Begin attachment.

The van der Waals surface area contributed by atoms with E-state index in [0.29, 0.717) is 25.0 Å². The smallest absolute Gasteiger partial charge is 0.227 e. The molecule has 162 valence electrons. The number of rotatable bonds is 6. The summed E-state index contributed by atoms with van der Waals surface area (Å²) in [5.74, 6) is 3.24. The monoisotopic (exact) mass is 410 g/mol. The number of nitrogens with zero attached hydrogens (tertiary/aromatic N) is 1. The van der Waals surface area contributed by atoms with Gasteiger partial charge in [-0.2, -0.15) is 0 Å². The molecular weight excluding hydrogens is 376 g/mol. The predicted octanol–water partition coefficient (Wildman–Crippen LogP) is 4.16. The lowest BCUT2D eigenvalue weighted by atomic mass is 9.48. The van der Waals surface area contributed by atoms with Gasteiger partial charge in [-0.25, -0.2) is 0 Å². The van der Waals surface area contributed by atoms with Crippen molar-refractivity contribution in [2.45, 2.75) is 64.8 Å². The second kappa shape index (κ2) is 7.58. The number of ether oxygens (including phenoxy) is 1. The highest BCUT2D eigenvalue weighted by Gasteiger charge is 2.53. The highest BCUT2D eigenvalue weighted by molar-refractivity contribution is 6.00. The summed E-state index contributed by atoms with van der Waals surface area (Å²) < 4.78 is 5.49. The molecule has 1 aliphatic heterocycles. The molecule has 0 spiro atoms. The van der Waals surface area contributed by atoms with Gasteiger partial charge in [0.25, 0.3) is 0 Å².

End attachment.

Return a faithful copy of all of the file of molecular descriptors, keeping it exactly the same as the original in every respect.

The van der Waals surface area contributed by atoms with E-state index in [0.29, 0.717) is 25.0 Å². The smallest absolute Gasteiger partial charge is 0.227 e. The molecule has 162 valence electrons. The number of rotatable bonds is 6. The summed E-state index contributed by atoms with van der Waals surface area (Å²) in [5.74, 6) is 3.24. The monoisotopic (exact) mass is 410 g/mol. The number of nitrogens with zero attached hydrogens (tertiary/aromatic N) is 1. The van der Waals surface area contributed by atoms with Gasteiger partial charge in [-0.2, -0.15) is 0 Å². The molecular weight excluding hydrogens is 376 g/mol. The predicted octanol–water partition coefficient (Wildman–Crippen LogP) is 4.16. The lowest BCUT2D eigenvalue weighted by atomic mass is 9.48. The van der Waals surface area contributed by atoms with Gasteiger partial charge in [-0.25, -0.2) is 0 Å². The van der Waals surface area contributed by atoms with Crippen molar-refractivity contribution in [2.45, 2.75) is 64.8 Å². The second kappa shape index (κ2) is 7.58. The number of ether oxygens (including phenoxy) is 1. The highest BCUT2D eigenvalue weighted by Gasteiger charge is 2.53. The highest BCUT2D eigenvalue weighted by molar-refractivity contribution is 6.00. The summed E-state index contributed by atoms with van der Waals surface area (Å²) < 4.78 is 5.49. The molecule has 1 aliphatic heterocycles. The molecule has 0 spiro atoms. The van der Waals surface area contributed by atoms with Gasteiger partial charge in [0.25, 0.3) is 0 Å².